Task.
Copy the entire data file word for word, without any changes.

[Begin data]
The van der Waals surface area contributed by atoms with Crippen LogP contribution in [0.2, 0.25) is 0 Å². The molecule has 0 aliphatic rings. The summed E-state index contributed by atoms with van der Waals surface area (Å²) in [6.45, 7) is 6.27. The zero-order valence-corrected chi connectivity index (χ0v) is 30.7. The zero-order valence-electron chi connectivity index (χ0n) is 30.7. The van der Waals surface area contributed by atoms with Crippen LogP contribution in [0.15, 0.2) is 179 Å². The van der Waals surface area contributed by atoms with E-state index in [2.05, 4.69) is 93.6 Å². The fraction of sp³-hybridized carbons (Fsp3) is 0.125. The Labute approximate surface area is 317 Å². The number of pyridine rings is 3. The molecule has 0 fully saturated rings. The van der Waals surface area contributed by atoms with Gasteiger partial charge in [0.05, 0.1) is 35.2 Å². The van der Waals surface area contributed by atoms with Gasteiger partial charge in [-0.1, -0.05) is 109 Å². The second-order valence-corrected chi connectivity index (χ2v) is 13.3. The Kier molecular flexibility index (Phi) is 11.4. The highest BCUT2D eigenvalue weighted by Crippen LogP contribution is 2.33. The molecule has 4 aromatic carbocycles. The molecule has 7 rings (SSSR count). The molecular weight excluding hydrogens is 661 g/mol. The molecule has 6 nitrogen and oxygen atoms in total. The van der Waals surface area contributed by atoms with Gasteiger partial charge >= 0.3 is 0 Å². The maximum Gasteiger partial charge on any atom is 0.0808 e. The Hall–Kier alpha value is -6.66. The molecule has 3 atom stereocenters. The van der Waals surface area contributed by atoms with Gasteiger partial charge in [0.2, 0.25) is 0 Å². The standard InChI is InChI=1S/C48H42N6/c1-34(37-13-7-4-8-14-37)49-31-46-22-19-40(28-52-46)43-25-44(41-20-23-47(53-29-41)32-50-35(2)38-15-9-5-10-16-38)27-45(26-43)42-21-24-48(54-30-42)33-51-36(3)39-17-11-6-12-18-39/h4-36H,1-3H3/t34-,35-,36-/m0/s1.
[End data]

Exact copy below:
The van der Waals surface area contributed by atoms with Crippen LogP contribution in [0.2, 0.25) is 0 Å². The molecule has 0 aliphatic rings. The summed E-state index contributed by atoms with van der Waals surface area (Å²) in [6.45, 7) is 6.27. The zero-order valence-corrected chi connectivity index (χ0v) is 30.7. The zero-order valence-electron chi connectivity index (χ0n) is 30.7. The van der Waals surface area contributed by atoms with Crippen LogP contribution in [0.15, 0.2) is 179 Å². The van der Waals surface area contributed by atoms with E-state index in [2.05, 4.69) is 93.6 Å². The fraction of sp³-hybridized carbons (Fsp3) is 0.125. The Labute approximate surface area is 317 Å². The number of pyridine rings is 3. The molecule has 0 fully saturated rings. The van der Waals surface area contributed by atoms with Gasteiger partial charge in [0.05, 0.1) is 35.2 Å². The van der Waals surface area contributed by atoms with Gasteiger partial charge in [-0.1, -0.05) is 109 Å². The second-order valence-corrected chi connectivity index (χ2v) is 13.3. The Kier molecular flexibility index (Phi) is 11.4. The highest BCUT2D eigenvalue weighted by Crippen LogP contribution is 2.33. The molecule has 4 aromatic carbocycles. The molecule has 7 rings (SSSR count). The molecular weight excluding hydrogens is 661 g/mol. The molecule has 6 nitrogen and oxygen atoms in total. The van der Waals surface area contributed by atoms with Gasteiger partial charge >= 0.3 is 0 Å². The maximum Gasteiger partial charge on any atom is 0.0808 e. The Hall–Kier alpha value is -6.66. The molecule has 3 atom stereocenters. The van der Waals surface area contributed by atoms with Gasteiger partial charge in [0.2, 0.25) is 0 Å². The standard InChI is InChI=1S/C48H42N6/c1-34(37-13-7-4-8-14-37)49-31-46-22-19-40(28-52-46)43-25-44(41-20-23-47(53-29-41)32-50-35(2)38-15-9-5-10-16-38)27-45(26-43)42-21-24-48(54-30-42)33-51-36(3)39-17-11-6-12-18-39/h4-36H,1-3H3/t34-,35-,36-/m0/s1.